The simulation of transient cross-wind gusts and their aerodynamic influence on passenger cars
The unique University of Durham transient cross-wind facility has been developed such
that sharp edged, finite length, cross-wind gusts with a relative yaw angle of 22' can be
developed at the rate of 1000/hr. This cross-wind facility uses the transient interaction
of two wind tunnel jets to create these gusts, with the fully automated, rapid, repeatable
gust production process allowing ensemble averaging to significantly improve data
The cross-wind gust characteristic, as observed for the empty working section, has some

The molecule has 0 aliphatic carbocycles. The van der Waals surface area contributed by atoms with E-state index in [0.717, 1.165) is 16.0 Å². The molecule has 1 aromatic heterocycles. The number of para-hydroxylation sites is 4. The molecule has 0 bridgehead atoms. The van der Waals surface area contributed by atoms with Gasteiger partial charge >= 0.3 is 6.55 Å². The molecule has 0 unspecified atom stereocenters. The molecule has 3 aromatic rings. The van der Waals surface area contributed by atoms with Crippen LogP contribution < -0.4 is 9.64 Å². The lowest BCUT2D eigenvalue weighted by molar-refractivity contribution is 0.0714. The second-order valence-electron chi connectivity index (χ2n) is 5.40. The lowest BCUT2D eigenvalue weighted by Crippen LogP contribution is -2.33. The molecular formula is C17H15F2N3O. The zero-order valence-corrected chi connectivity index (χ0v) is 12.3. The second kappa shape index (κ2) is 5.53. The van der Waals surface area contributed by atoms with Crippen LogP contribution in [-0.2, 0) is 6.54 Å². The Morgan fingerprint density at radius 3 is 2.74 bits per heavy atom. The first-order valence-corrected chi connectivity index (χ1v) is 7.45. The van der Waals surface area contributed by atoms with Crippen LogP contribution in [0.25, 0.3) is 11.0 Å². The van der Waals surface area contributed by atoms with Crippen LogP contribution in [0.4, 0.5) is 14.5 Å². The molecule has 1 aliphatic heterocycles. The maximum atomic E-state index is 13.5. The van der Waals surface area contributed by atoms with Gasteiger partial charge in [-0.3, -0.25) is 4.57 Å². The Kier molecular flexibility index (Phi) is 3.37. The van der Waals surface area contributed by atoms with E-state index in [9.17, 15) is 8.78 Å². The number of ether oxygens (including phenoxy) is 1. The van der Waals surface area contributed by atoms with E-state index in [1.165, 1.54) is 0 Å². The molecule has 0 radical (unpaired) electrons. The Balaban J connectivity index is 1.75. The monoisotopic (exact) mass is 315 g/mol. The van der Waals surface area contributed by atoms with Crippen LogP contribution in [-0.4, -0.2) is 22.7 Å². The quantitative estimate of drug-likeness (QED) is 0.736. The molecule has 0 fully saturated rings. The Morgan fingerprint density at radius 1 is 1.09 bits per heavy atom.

inherent problems. A yaw angle undershoot, and more importantly, an overshoot occur
at the leading edge of the gust. A transient total pressure overshoot is also observed at
the leading edge of the gust. Computational fluid dynamics (CFD) simulations of the
empty working section have replicated these anomalies, and suggestions are proposed
for their elimination.
Two aerodynamic models were tested in this facility, each being subjected to transient
cross-wind gusts of 10 model lengths. Both models exhibited significant transient force
and moment overshoots. These overshoots were found to be a consequence of delayed
pressure development in regions of separated flow, with full flow development requiring
up to seven model lengths of cross-wind gust.
These results, which cannot be replicated by any steady testing procedure, confirm the
requirement for transient testing, if transient forces and moments are required.